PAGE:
The German composer and organist, Georg Melchior Hoffmann, received his musical training as a choirboy (Kapellknabe) in the Dresden Hofkapelle from Johann Christoph Schmidt. He went to Leipzig in autumn 1702 and enrolled at the university to study law. He also joined the student collegium musicum founded by Georg Philipp Telemann.
When Telemann left Leipzig in June 1705, Hoffmann succeeded him as organist and music director of the Neukirche, and took over as director of Telemann's Collegium Musicum (later to be taken by J.S. Bach). He was also conductor of the Leipzig civic opera, which had been in existence since 1693 and for which he wrote a number of works, and conducted in Leipzig public concerts and the Operntheater. In 1709 he met the violin virtuoso Johann Georg Pisendel, who became leader of the orchestra of Hoffmann's Collegium. At this time the ensemble consisted of 50 to 60 musicians and had won fame and recognition beyond the Leipzig area. [note the size of this ensemble!]
Hoffmann seems to have visited England between 1709 and 1710, but no details are known. During a longer stay in England he was represented by J.G. Pisendel in Leipzig. There is no definite evidence of a visit to Italy in 1714 either, and it is unlikely that he went there. In 1713 he applied, along with J J.S. Bach and three other candidates, to succeed Friedrich Wilhelm Zachow as organist at the Liebfrauenkirche in Halle. When J.S. Bach eventually declined the appointment on March 19, 1714 the Halle consistory offered it to Hoffmann, but although he officially accepted the post he never took up his duties in Halle, and in fact resigned on 23 July. On September 9, 1714 he married Margaretha Elisabeth Philipp and in the same month became one of the few Leipzig musicians of the time to be granted citizenship. He had been suffering from a serious illness since 1713 and died on the evening of October 6, 1715, aged only 36. He was buried in the Johannisfriedhof in Leipzig on October 10; all the pupils of the Thomasschule attended the funeral.
Hoffmann died a prosperous citizen, regarded by his contemporaries as an important composer and a sensitive musician. The Leipzig chronicler Christoph Ernst Sicul described him in an obituary as 'a famous composer', whose collegium musicum had produced many fine musicians holding prominent positions as organists or in the Kapellen of major German courts.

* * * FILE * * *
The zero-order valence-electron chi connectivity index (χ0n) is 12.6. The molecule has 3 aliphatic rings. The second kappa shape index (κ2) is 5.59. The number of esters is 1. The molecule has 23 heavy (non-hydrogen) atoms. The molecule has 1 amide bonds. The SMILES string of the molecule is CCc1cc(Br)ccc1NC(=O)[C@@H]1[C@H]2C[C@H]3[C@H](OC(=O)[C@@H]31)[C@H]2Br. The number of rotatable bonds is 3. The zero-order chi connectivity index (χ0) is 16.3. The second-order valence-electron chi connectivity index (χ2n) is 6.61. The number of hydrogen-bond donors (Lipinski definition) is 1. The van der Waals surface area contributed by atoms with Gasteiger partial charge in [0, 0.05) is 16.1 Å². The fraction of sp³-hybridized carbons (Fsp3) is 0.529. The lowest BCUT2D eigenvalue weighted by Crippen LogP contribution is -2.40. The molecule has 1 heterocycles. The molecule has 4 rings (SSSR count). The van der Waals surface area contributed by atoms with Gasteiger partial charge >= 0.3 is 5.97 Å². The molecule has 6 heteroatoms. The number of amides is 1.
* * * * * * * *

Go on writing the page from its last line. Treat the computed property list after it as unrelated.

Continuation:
Gottfried Heinrich Stölzel, a member of Hoffmann's collegium from 1707 to 1710, and the Darmstadt court poet Georg Christian Lehms also paid tribute to Hoffmann's great importance in their writings, and Charles Burney regarded him as one of the finest composers of the first half of the 18th century. In spite of his early death Hoffmann left a quite extensive body of work, although only a fraction of it has survived. Very little from his secular output, and in particular from his operas, is extant, and his music only began to attract attention from musicologists when three works previously attributed to J.S. Bach (BWV 53, BWV 189 and BWV Anh. 21) were recognized as being by Hoffmann (or, in the case of BWV 53, probably by him). In older studies Hoffmann has often been confused with the Breslau composer Johann Georg Hoffmann.
Melchior Hoffmann's music shows a feeling for unusual and effective orchestration. His cantata and opera arias are notable for their pleasant, attractive and accessible melodies, sometimes with a strong emotional emphasis, as in the cantata Meine Seele rühmt und preist. His later compositions show Italian influence.
J.S. Bach (Georg Melchior Hoffmann?): Cantata # 189 'Meine Seele ruhmt und preist'
Louis Moyse (Flute)
Louis Gromer (Oboe)
J. Pasquier (Violin)
Ruggero Gerlin (Harpsichord)
A. Mosser (Contrabass)
Tenor: Max Meili
J.S. Bach: Cantata BWV 65 'Sie Werden aus Saba alle kommen'
Tenor: Max Meili
Balser Kammerchor and Kammerorchester
Conductor: Paul Sacher